Far from being the largest party in UP, the BJP is now a distant third, well behind both the Samajwadi Party and the Bahujan Samaj Party. Its vote share in the state has declined from 36.5 per cent in 1991 to around 20 per cent. It even lost many seats in areas with a large Hindu and upper-caste concentration. More tellingly, it lost 19 out of 22 seats in Punjab, mostly in urban centres. In time, this may come to be seen as a critical crossover in BJP history.
The BJP or its allies have now lost local assembly elections in 12 states since coming to power at the centre in 1998. The only ones to have fared well are the Indian National Lok Dal in Haryana, the Biju Janata Dal in Orissa and the Telugu Desam Party in Andhra Pradesh, and allying with the BJP is fast becoming dangerous to your health, or so it might seem.
Like the poet-philosopher he morphs into at times like this, Mr Vajpayee has called for introspection within the party and the need to improve the partys image. Fine words but still only words. The problem which neither the party as a whole nor Mr Vajpayee in particular appear to adequately understand is that the BJP makes too much noise about too many issues, and this only ends up creating more public discomfort towards the party.
Whether it is Ayodhya, history books, Vedic science, the Constitution, anti-Christian agitation or even Sonia Gandhis foreign origins, the BJP simply does not know when to quit.
Objectively speaking, the BJP has perhaps performed better than previous governments. It has navigated Indias foreign policy, external fiscal situation, inflation and even domestic issues with credible success. And despite its knot with the RSS, the latter organisation has acquired very little real influence. Notwithstanding the high-profile controversy over the rewriting of Indian history, very few of RSS economic or social prescriptions have been followed.
In fact, there are few pro-RSS people at senior levels of government, including in key areas of economic decision-making. Which is why it is all the more a surprise why Mr Vajpayee lost the golden opportunity he had during the pre-Tehelka period to carry out meaningful and significant reforms in banking, labour and public sectors. Instead, he chose to focus on Kashmir and write strange musing from all over.
Which accurately reflects the main problem of the BJP: not that its postures dont appear threatening or provocative to one section or another they do but that BJP thinking and desire for drastic changes just take up too much mental space.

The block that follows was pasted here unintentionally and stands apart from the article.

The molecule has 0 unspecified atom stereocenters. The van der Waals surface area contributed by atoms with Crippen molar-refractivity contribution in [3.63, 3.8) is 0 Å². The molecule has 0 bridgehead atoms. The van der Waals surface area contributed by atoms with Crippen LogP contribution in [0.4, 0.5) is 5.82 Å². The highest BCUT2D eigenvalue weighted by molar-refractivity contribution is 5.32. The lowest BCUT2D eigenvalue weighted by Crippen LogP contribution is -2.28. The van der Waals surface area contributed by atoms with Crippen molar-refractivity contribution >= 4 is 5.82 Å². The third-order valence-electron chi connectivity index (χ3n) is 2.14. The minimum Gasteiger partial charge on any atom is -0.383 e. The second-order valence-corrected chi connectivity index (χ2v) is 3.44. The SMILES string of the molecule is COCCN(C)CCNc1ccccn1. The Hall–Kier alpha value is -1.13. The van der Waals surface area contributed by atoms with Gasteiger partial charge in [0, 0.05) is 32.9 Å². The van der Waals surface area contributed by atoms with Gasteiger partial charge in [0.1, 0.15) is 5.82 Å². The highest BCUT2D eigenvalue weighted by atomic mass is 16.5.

Inevitably, what follows is either media scorn or public boredom. It has been only four years, but the increasing sense at large is almost as if the BJP has been running the country for years. The past sins of the Congress are fast eroding from public memory, especially among younger voters in the age group of 18-25 years who now constitute almost 25 per cent of the electorate in the country and who are an inherently impatient lot.
The best introspection for the BJP would be stay quiet and to stay out of power in Uttar Pradesh for a few years. Not just as a smart strategy against Mulayam Singh but also to genuinely re-connect with what the masses really want.
The immediate political and policy implications of these elections at the centre are not positive but need not be entirely pessimistic. No one wants a parliamentary election any more than they did before February 22, and the BJP has actually less to lose (having lost so much already) than it did earlier.
But the fact is that the future path of the BJP is increasingly divergent from its allies. At the same time, there are many reasons to disbelieve that India is on the verge of Reforms: Phase II, a phrase which is once again back in currency after the recent Videsh Sanchar Nigam Limited privatisation and changes in labour rules.
The socialist lobby within the NDA alliance has never really reconciled itself to market liberalisation and its leaders have been lying low only in order to reassert at a politically opportune moment. With Ramakrishna Hegde now siding with Deve Gowda, the signs are that this moment may come sooner rather than later.
The most likely overall forecast of the political economy is that business conditions will move sideways and may improve in a few areas, but it would be futile to expect any dramatic changes in policy, especially in the budget.
In a sense, it is back to the PM: what role he sees for himself in the remainder of his tenure, what legacy he wants to leave behind, and what priorities he maps out for himself. This will determine the leeway extended to the Shouries and Jaitleys of the world in the next few months.
Subhash Agrawal is an analyst of Indian political and business trends and the editor of India Focus, a political risk report for international investors